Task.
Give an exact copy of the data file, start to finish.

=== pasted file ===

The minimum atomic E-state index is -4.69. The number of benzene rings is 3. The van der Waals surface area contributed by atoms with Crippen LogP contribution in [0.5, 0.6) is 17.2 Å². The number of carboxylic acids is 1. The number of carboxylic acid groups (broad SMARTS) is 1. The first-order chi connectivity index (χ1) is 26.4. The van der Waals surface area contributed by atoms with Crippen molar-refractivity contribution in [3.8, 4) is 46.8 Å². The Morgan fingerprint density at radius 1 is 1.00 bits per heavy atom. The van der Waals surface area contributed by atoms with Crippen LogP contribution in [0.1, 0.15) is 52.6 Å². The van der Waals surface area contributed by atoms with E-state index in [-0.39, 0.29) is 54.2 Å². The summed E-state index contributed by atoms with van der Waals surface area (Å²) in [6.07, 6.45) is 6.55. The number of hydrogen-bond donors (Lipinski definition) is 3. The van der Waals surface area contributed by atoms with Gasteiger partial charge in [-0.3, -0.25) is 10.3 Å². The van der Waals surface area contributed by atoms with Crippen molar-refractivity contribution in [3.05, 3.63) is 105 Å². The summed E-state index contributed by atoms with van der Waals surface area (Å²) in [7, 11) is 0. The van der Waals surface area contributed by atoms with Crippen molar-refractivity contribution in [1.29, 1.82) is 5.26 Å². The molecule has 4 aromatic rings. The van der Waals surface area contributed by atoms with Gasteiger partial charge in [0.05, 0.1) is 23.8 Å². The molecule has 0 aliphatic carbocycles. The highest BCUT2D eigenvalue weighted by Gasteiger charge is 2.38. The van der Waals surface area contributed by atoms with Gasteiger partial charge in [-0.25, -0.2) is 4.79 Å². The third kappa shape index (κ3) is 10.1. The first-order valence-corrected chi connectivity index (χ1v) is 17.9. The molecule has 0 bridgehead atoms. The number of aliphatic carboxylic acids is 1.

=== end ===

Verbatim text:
The minimum atomic E-state index is -4.69. The number of benzene rings is 3. The van der Waals surface area contributed by atoms with Crippen LogP contribution in [0.5, 0.6) is 17.2 Å². The number of carboxylic acids is 1. The number of carboxylic acid groups (broad SMARTS) is 1. The first-order chi connectivity index (χ1) is 26.4. The van der Waals surface area contributed by atoms with Crippen molar-refractivity contribution in [3.8, 4) is 46.8 Å². The Morgan fingerprint density at radius 1 is 1.00 bits per heavy atom. The van der Waals surface area contributed by atoms with Crippen LogP contribution in [0.1, 0.15) is 52.6 Å². The van der Waals surface area contributed by atoms with E-state index in [-0.39, 0.29) is 54.2 Å². The summed E-state index contributed by atoms with van der Waals surface area (Å²) in [6.07, 6.45) is 6.55. The number of hydrogen-bond donors (Lipinski definition) is 3. The van der Waals surface area contributed by atoms with Gasteiger partial charge in [-0.3, -0.25) is 10.3 Å². The van der Waals surface area contributed by atoms with Crippen molar-refractivity contribution in [3.05, 3.63) is 105 Å². The summed E-state index contributed by atoms with van der Waals surface area (Å²) in [7, 11) is 0. The van der Waals surface area contributed by atoms with Crippen molar-refractivity contribution in [1.29, 1.82) is 5.26 Å². The molecule has 4 aromatic rings. The van der Waals surface area contributed by atoms with Gasteiger partial charge in [0.05, 0.1) is 23.8 Å². The molecule has 0 aliphatic carbocycles. The highest BCUT2D eigenvalue weighted by Gasteiger charge is 2.38. The van der Waals surface area contributed by atoms with Gasteiger partial charge in [-0.25, -0.2) is 4.79 Å². The third kappa shape index (κ3) is 10.1. The first-order valence-corrected chi connectivity index (χ1v) is 17.9. The molecule has 0 bridgehead atoms. The number of aliphatic carboxylic acids is 1.